BBC Radio 4:Professor Tina Beattie - 05/01/2018


Good morning. I’ve recently been preoccupied by thoughts of royalty. This is partly because I binge-watched the second series of The Crown over Christmas, but the royal figure most on my mind is King Midas. Midas was obsessed with wealth. The god Dionysus granted him his wish that everything he touched would turn to gold, but warned him to be careful what he wished for. Midas discovered that even his food and drink became gold, and when his beloved daughter hugged him, she was instantly frozen into a lifeless gold statue.

I think this is a cautionary tale for our times. From the increase in rail fares to the news that a CEO can expect to earn in three days what an average full-time worker earns in a year, we’re witnessing the effects of the Midas touch on many of our institutions and social values. Universities are also affected, for they too are being regulated according to a set of corporate values that threaten their fundamental principles and raison d'être.

I left school at 15, and went to university when the youngest of my four children started school. I’ve just read Paul Kalanithi’s luminous book, When Breath Becomes Air, and it reminded me of why I felt so compelled to continue my education. Kalanithi’s short life was driven by a quest for meaning. He studied literature because he wanted to explore how language makes meaning possible, and he studied neuroscience because he wanted to understand how the brain makes language possible. His book desCRIbes how those questions acquired deep significance when he was diagnosed with terminal cancer.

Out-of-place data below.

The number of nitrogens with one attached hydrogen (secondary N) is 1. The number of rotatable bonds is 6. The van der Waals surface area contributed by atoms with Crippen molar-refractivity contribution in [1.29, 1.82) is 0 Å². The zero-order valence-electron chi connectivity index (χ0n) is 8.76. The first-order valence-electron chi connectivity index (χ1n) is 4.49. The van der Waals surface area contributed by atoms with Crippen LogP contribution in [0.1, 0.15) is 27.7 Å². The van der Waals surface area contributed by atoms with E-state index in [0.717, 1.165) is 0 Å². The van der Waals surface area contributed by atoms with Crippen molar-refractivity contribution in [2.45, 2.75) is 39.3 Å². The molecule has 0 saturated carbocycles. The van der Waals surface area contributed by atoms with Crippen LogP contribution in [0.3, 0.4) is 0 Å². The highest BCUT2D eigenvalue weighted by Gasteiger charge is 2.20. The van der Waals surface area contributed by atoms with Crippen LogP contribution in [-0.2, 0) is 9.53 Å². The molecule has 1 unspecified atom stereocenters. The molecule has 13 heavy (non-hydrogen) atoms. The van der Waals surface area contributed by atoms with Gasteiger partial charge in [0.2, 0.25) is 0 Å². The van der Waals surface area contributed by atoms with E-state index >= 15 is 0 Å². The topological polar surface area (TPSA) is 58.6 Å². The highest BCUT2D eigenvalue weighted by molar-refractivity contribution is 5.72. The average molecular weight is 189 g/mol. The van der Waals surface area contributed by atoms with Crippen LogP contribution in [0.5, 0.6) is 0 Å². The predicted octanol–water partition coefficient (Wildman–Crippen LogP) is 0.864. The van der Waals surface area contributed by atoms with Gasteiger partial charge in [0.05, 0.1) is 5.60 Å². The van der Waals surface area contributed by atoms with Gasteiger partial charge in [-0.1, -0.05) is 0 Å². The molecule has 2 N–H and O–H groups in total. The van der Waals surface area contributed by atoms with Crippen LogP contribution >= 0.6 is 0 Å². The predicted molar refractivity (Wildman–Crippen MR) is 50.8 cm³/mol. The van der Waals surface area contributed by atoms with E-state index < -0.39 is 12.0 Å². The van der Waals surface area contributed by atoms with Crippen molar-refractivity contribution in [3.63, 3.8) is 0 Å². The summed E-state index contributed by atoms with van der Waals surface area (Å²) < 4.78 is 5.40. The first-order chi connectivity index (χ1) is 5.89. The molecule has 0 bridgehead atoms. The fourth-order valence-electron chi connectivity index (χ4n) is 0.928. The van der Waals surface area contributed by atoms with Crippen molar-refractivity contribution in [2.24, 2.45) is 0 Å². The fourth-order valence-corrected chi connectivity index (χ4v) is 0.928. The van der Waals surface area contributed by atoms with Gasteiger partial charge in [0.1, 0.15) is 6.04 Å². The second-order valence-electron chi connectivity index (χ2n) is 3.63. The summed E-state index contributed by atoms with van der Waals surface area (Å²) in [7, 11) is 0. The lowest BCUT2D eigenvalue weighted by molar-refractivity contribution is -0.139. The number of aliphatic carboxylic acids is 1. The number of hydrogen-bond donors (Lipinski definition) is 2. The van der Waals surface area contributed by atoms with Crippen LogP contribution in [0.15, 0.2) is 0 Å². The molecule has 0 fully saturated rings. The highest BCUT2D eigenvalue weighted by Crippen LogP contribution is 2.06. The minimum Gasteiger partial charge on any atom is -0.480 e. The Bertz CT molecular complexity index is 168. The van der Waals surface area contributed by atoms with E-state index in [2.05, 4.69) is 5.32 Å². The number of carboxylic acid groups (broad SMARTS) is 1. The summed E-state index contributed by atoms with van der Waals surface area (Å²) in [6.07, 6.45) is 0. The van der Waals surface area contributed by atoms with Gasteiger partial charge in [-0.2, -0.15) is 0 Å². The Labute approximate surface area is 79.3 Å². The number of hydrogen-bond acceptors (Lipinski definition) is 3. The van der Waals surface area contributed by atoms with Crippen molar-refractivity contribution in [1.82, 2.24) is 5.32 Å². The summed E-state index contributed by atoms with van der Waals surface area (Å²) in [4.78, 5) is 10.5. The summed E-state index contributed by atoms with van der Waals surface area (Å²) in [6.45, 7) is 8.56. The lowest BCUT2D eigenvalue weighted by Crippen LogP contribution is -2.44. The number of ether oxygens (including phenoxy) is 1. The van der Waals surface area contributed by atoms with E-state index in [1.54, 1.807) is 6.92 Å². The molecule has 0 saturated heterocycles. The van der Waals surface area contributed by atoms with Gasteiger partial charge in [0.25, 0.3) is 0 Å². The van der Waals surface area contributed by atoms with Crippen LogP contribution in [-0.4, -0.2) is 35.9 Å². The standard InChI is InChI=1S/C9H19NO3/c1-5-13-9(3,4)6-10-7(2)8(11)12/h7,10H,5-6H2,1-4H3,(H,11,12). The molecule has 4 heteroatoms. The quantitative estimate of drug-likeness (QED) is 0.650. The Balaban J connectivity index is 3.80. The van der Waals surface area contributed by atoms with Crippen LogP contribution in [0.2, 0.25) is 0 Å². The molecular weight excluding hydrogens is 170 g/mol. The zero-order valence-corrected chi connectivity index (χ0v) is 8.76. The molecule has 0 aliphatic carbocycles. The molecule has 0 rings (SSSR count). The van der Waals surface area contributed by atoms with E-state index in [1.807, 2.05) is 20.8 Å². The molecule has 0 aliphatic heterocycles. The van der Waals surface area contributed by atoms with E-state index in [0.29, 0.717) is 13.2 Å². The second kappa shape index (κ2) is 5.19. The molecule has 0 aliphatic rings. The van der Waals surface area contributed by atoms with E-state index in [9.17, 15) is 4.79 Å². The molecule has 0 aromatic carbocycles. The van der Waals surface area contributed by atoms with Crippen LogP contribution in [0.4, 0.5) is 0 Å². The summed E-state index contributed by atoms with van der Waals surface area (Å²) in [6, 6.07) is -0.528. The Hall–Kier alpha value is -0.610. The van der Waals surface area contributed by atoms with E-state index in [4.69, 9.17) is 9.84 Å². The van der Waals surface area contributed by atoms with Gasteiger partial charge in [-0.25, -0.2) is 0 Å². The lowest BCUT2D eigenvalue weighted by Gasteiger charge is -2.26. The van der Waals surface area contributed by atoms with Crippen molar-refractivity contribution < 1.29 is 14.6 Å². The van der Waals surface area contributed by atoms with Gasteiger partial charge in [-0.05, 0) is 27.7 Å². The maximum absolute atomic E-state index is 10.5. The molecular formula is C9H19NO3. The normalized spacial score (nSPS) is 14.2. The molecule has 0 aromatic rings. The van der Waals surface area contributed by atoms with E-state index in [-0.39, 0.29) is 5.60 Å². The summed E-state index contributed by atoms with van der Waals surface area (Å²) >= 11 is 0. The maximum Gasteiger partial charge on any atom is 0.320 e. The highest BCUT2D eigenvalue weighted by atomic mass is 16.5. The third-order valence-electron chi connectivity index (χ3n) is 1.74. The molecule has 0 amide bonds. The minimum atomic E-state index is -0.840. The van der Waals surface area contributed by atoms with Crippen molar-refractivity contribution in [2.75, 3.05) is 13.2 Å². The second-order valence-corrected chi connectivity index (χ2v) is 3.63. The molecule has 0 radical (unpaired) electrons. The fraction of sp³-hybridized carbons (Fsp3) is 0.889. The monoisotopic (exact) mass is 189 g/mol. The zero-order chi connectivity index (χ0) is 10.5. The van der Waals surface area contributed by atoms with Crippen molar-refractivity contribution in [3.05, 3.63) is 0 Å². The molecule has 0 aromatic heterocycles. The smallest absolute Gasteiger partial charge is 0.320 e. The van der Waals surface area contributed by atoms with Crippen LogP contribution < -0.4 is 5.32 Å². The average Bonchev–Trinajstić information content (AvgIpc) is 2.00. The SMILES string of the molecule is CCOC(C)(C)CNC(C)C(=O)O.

Kalanithi’s holistic approach to knowledge – his weaving together of science, literature and philosophy – used to be the underlying ethos of all academic learning. For Kalanithi and indeed for all the great figures of ancient and medieval thought, this was essentially a theological quest. It’s a desire to contemplate the wisdom and beauty of the divine, by studying the order and harmony of nature. It’s the ethos upon which the western academic system was established.

But it seems to me our universities too have suffered the Midas touch. The drive for immediate impact and short-term, quantifiable results is in danger of driving out that theologically motivated quest for wisdom that was once the defining characteristic of a university. You cannot worship both God and Mammon, says Jesus. Academic life, like so much else in our society, is now ruled by Mammon.

When King Midas realised his mistake, Dionysus took pity on him and restored his life to normal. He became a wise and generous king, who was mourned by all when he died. I’ve decided to make resisting the effects of the Midas touch my New Year’s resolution.

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